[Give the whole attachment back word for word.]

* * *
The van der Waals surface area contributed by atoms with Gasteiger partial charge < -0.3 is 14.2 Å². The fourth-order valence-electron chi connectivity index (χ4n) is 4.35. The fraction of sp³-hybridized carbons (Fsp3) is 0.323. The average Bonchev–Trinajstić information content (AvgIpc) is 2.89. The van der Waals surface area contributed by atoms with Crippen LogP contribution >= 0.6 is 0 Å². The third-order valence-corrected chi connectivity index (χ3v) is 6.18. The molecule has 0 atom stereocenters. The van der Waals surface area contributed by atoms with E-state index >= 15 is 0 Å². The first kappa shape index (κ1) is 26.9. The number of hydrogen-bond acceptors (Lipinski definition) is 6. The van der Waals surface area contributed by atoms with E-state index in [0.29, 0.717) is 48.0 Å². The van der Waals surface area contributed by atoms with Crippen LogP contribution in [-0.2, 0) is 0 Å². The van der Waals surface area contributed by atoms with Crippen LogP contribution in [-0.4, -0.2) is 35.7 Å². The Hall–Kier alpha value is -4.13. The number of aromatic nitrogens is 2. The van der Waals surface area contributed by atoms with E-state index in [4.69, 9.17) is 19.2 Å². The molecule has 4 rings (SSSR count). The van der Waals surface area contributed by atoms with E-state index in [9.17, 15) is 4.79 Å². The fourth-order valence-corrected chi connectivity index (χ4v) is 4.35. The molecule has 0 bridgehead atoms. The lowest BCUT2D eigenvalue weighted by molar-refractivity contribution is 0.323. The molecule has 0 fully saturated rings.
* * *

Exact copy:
The van der Waals surface area contributed by atoms with Gasteiger partial charge < -0.3 is 14.2 Å². The fourth-order valence-electron chi connectivity index (χ4n) is 4.35. The fraction of sp³-hybridized carbons (Fsp3) is 0.323. The average Bonchev–Trinajstić information content (AvgIpc) is 2.89. The van der Waals surface area contributed by atoms with Crippen LogP contribution >= 0.6 is 0 Å². The third-order valence-corrected chi connectivity index (χ3v) is 6.18. The molecule has 0 atom stereocenters. The van der Waals surface area contributed by atoms with E-state index >= 15 is 0 Å². The first kappa shape index (κ1) is 26.9. The number of hydrogen-bond acceptors (Lipinski definition) is 6. The van der Waals surface area contributed by atoms with E-state index in [0.29, 0.717) is 48.0 Å². The van der Waals surface area contributed by atoms with Crippen LogP contribution in [-0.2, 0) is 0 Å². The van der Waals surface area contributed by atoms with Crippen LogP contribution in [-0.4, -0.2) is 35.7 Å². The Hall–Kier alpha value is -4.13. The number of aromatic nitrogens is 2. The van der Waals surface area contributed by atoms with E-state index in [4.69, 9.17) is 19.2 Å². The molecule has 4 rings (SSSR count). The van der Waals surface area contributed by atoms with E-state index in [9.17, 15) is 4.79 Å². The fourth-order valence-corrected chi connectivity index (χ4v) is 4.35. The molecule has 0 bridgehead atoms. The lowest BCUT2D eigenvalue weighted by molar-refractivity contribution is 0.323. The molecule has 0 fully saturated rings.